Increased oil production and strong prices combined to help Oklahoma City-based Continental Resources Inc. top the Oklahoma Inc. list of best-performing companies for the third time in five years.
In October 2010, Continental set a goal of tripling its crude oil reserves and production from 2009 levels within five years. The company now expects to reach the goal by the middle of next year, more than 18 months early.
“To beat our five-year goal of tripling production and doing it 18 months ahead of time was beyond our expectations,” said CEO Harold Hamm. “We were able to do it because of the quality of our assets in North Dakota and because oil prices have held up over the past three years.”
The production growth fueled an 183 percent increase in revenues and a 715 percent increase in earnings per share from July 2011 to June 2012, leading Continental to surge to No. 1 on the Oklahoma Inc. list, up from No. 21 one year ago.
To celebrate meeting the five-year goal 18 months early, Continental last month set a new goal of again tripling production and reserves, this time from 2012 levels by the end of 2017.
Much of the growth has been fueled by the success of the Bakken formation in North Dakota and Montana. Continental is the largest player in the area and owns a stake in more than 30 percent of the more than 5,000 wells drilled in the formation.
“We call the Bakken the king of the tight oil fields,” said Jack Stark, Continental's senior vice president of exploration. “It is so large and just like other good fields, it keeps getting bigger. We think the Bakken should be used as a template or standard for oil field development.”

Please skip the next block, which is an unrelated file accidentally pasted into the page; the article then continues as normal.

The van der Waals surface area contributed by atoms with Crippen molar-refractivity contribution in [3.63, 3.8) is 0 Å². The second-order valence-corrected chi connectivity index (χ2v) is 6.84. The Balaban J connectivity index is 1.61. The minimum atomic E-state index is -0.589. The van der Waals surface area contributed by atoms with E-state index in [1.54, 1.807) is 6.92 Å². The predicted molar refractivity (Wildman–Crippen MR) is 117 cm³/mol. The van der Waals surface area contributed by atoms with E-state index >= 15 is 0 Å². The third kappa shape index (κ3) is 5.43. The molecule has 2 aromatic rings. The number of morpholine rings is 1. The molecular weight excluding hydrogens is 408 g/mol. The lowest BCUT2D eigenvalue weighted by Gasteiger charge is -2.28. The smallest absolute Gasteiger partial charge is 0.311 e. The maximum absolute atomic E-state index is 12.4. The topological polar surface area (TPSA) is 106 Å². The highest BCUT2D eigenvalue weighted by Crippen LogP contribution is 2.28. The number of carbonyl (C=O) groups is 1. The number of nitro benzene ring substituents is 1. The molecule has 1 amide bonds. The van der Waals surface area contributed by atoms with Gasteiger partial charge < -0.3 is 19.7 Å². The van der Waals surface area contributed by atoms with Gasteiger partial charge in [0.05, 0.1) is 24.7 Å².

Continental in October unveiled its South Central Oklahoma Oil Province, known at Continental as SCOOP. The area includes parts of Carter, Stephens, Grady and Garvin counties in south central Oklahoma.
The rock is an oil-rich portion of the Woodford Shale that lies beneath oil fields tapped by some of the state's biggest oil names, including Phillips, Noble, Hefner and Skelly.
“It's a huge opportunity for the company and another great asset for us because we're looking at an asset with rates of return that compete head-to-head with what we're doing in the Bakken” in North Dakota and Montana, said Jack Stark, Continental's senior vice president of exploration.
“With that as another opportunity that is widespread and repeatable, it gives us one more avenue of growth that has as much upside potential as we see in the Bakken,” he said.
The new field already has drawn the attention of Wall Street.
“Just like in anything else, diversification is positive,” said Rehan A. Rashid, analyst with FBR Capital Markets in Washington. “For investors, the Bakken is great. But if you add the diversity of another field, it's much better for me to be able to invest in the company that has something more than just one project area.”
Even though the new goal is ambitious, analyst Gail Nicholson said, she expects the company to meet the new production marks and continue growing.
“The management team members are very intelligent and are very good at planning everything out to make sure they have the personnel, infrastructure and everything else to support their efforts,” said Nicholson, an analyst with KLR Group in Tampa, Fla.